A high powered delegation of the MDC, led by chairman Jonathan Chawora, held a marathon meeting in London with officials from the UK border agency on Thursday, where it was agreed to suspend the deportations.
Jaison Matewu, the organizing secretary and one of the delegates to the talks, told SW Radio Africa that they managed to convince the British officials that the situation in the country was still volatile.
‘I can confirm that following our meeting yesterday (Thursday) the deportation of Zimbabweans has been suspended until further notice.
We will meet again with the officials in January 2010 to review the situation but we are happy that for now we’ve managed to resolve this crisis,’ Matewu said.
‘We went there (Home Office) representing all Zimbabweans, not necessarily our members or activists only. We have people who claim asylum based on political, economic and humanitarian grounds.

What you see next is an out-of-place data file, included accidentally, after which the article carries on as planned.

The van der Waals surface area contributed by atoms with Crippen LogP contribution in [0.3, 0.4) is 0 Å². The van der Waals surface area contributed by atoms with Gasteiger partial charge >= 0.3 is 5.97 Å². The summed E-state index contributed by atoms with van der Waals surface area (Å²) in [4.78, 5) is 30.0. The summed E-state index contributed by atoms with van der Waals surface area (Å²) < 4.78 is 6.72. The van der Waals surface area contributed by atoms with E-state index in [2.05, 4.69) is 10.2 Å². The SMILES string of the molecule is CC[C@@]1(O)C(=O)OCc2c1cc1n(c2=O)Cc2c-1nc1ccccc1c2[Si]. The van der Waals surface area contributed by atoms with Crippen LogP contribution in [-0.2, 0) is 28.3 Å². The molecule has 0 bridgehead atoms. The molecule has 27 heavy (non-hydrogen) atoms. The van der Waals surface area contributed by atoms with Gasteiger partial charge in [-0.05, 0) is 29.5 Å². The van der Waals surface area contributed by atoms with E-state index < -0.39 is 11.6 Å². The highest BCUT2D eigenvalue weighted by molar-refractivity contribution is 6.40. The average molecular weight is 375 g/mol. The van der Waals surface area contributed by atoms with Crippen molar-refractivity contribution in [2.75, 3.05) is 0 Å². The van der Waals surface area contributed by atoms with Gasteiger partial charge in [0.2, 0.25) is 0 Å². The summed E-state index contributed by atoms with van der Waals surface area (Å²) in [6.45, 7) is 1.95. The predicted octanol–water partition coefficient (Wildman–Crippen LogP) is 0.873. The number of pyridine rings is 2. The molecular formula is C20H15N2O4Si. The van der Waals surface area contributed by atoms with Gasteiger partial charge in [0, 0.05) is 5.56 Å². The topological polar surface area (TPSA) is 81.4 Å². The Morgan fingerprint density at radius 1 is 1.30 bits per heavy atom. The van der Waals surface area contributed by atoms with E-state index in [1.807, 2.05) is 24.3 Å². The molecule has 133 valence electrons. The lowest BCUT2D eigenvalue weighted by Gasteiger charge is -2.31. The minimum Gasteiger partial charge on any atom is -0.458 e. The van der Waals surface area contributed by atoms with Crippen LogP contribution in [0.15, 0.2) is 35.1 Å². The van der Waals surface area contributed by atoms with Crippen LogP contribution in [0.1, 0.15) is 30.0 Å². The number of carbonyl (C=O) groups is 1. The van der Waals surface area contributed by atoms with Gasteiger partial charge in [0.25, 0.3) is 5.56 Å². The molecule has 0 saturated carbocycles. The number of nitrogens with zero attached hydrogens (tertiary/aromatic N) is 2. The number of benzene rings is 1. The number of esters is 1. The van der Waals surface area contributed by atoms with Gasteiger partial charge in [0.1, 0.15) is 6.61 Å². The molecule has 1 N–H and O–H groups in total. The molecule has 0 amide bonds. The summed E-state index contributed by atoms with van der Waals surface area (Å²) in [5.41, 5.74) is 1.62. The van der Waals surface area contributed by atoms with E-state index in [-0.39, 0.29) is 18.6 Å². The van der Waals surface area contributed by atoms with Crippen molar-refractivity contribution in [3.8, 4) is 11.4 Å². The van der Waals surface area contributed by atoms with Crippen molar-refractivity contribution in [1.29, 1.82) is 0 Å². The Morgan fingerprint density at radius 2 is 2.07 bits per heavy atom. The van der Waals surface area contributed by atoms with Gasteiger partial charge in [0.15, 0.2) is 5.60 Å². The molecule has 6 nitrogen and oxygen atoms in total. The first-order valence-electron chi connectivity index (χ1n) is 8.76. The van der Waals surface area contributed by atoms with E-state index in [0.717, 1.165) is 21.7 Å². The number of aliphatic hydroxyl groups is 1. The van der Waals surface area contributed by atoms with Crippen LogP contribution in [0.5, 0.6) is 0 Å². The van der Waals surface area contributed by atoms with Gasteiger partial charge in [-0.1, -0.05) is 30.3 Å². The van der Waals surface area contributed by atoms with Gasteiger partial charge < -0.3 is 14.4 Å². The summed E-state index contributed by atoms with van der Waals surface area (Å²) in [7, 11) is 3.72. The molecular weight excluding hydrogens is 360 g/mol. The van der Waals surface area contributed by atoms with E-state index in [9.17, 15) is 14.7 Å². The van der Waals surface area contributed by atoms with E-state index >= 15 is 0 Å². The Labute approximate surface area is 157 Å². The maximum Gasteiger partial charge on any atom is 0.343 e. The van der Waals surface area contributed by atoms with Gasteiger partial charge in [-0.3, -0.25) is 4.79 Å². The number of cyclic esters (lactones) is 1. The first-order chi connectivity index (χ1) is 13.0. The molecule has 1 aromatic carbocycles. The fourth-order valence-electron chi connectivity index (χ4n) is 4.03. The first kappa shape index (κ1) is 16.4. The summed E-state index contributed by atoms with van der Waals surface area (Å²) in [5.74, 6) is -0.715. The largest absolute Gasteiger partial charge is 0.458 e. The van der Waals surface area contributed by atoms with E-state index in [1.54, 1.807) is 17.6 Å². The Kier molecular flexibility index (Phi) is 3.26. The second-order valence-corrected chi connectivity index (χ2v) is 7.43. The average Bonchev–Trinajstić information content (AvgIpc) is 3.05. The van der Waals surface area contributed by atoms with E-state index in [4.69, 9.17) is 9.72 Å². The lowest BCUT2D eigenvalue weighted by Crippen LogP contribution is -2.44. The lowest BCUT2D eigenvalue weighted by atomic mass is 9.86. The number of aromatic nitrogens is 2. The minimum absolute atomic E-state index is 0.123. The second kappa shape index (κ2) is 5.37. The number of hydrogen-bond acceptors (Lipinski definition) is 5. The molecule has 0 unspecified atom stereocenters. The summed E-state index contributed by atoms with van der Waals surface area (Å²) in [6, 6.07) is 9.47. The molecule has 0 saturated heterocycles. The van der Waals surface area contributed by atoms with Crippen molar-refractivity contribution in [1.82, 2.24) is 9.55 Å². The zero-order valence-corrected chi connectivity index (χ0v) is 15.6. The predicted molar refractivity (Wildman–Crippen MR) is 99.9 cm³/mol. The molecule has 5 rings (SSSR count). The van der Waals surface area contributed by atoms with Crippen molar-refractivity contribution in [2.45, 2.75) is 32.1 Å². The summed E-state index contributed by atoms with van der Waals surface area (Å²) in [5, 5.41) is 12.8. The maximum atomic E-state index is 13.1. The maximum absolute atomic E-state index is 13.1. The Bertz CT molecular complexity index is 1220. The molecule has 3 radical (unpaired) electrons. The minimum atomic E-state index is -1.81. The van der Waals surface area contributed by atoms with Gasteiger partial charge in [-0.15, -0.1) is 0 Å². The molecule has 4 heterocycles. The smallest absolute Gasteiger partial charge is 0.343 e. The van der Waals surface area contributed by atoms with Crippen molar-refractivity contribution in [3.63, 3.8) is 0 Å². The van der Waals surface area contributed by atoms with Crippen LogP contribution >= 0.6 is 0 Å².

So we told the Home Office the situation is not yet ideal for any Zimbabwean to be deported because of the renewed surge in violence perpetrated by ZANU PF,’ Matewu added.
The MDC-UK was part of a growing list of organisations in the UK who criticised the planned deportations of failed asylum seekers by the British government. They said such a move was counter-productive and would cause stress among the Zimbabwean community.
The British government announced two weeks ago that it was considering resuming the deportation of failed asylum seekers back to Zimbabwe. It cited the political power-sharing agreement in the country as an indication that the situation had changed.
UK Immigration Minister Phil Woolas said he was looking at ‘normalising’ returns to Zimbabwe because the situation was ‘improving’ after MDC leader Morgan Tsvangirai was appointed Prime Minister in February.
But conditions in the country have not yet returned to normal and some of the returnees face serious risk of persecution for supporting the MDC.
Last week United Nations human rights expert, Manfred Nowak, was detained by security officials on arrival in the country and was deported. He said the situation in Zimbabwe was ‘worsening.’
Amnesty International also said that Zimbabwe was once again on the ‘brink of violence.’ (SW Radio Africa)